If you’re visiting the Triangle during college basketball season and are hoping to catch a game in person, don’t count on being able to buy a ticket at the box office. In fact, count on not being able to. The 20,000-seat Dean Dome, UNC’s Dean E. Smith Center, routinely sells out for men’s in-conference games, and PNC Arena, the NC State Wolfpack men’s 20,000-seat home arena, often does as well. Duke plays at the comparatively quaint and tiny Cameron Indoor Stadium, and its 9,000 seats are the hardest of all to obtain.
The most prized and scarce treasure of all is a ticket to the Duke-UNC men’s game. Unless a current student at one of the schools really, really likes you, or you’re a major benefactor with a building named in your honor, your chances of paying face value for a ticket are slim to none. When the game is played at Duke, students follow an elaborately codified protocol of camping out next to Cameron in “Krzyzewskiville,” a whimsical tent city named for the legendary Duke coach, for a chance at getting into the game. The university provides K-Ville with its own Wi-Fi; however, no heaters are allowed in the tents, and someone must always occupy a tent to keep its place in line or else the whole tent is disqualified. Some students spend the better part of a semester living at least part-time in K-Ville.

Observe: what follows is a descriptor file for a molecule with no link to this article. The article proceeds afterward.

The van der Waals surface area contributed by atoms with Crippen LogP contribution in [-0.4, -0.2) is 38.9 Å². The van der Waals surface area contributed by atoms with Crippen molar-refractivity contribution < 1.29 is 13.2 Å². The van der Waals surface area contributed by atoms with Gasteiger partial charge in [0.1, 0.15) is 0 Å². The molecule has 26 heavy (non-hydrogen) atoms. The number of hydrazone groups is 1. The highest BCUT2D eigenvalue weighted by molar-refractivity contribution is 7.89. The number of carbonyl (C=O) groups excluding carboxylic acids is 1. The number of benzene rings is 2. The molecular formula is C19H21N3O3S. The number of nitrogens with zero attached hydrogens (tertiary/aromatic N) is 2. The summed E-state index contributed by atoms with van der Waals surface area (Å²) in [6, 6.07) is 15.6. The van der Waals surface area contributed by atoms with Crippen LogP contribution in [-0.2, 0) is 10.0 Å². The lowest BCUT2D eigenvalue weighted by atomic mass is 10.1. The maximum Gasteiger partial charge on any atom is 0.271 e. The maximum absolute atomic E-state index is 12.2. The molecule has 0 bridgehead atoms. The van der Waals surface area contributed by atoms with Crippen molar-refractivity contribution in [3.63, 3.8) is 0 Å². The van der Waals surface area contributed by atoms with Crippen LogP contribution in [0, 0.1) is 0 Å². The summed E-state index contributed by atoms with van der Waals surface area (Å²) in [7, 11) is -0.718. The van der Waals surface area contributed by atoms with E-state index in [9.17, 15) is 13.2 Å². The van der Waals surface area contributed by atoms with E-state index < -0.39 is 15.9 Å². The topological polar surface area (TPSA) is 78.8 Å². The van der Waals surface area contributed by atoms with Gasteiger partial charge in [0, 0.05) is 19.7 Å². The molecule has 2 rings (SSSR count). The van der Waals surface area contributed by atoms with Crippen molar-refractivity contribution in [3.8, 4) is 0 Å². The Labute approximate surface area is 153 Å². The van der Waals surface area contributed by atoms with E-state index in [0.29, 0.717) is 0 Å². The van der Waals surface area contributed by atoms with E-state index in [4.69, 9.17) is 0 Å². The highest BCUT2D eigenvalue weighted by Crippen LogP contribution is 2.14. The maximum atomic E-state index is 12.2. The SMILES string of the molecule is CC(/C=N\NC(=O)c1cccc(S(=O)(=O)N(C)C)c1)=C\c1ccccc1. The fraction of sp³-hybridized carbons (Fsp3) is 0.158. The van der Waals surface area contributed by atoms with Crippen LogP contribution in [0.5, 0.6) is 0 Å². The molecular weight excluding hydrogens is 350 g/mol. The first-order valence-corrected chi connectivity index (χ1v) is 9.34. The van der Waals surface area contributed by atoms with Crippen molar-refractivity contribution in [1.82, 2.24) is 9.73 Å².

During basketball season, tickets appear on eBay, Craigslist, and ticket-scalping search engines. For a minor out-of-conference game, such as those played early in the season—the Wolfpack versus the Flying Menace of Snickelfritz County Community College, let’s say—you should be able to get a reasonably good ticket for $10-20 above face value and without much difficulty. For a sold-out game between ACC teams, prices go up steeply. If you want to go to a UNC-Duke game, seats up in the rafters will be in the hundreds, and a good seat could easily set you back $1,000 or more.
Scalping is illegal in North Carolina; it’s also pretty common. On game day, the scalpers are the people hanging around outside the arena, or on nearby street corners, holding signs that say “Need Tickets,” code for “I’ve got tickets.” If you ask one of them if he has a ticket, he’ll ask cagily what you’re looking for. Draw your line in the sand—you want a really good ticket for not a lot of money. If you ask for courtside seats for $20 each, you’ll only get laughter and lose your bargaining chips, but if you start not too far from the bounds of reason, he’ll talk business. Be firm, and be willing to turn down a best offer. There’s another scalper just a few steps away. If you don’t mind missing the first few minutes of the game, you’ll find that prices start going down at tip-off.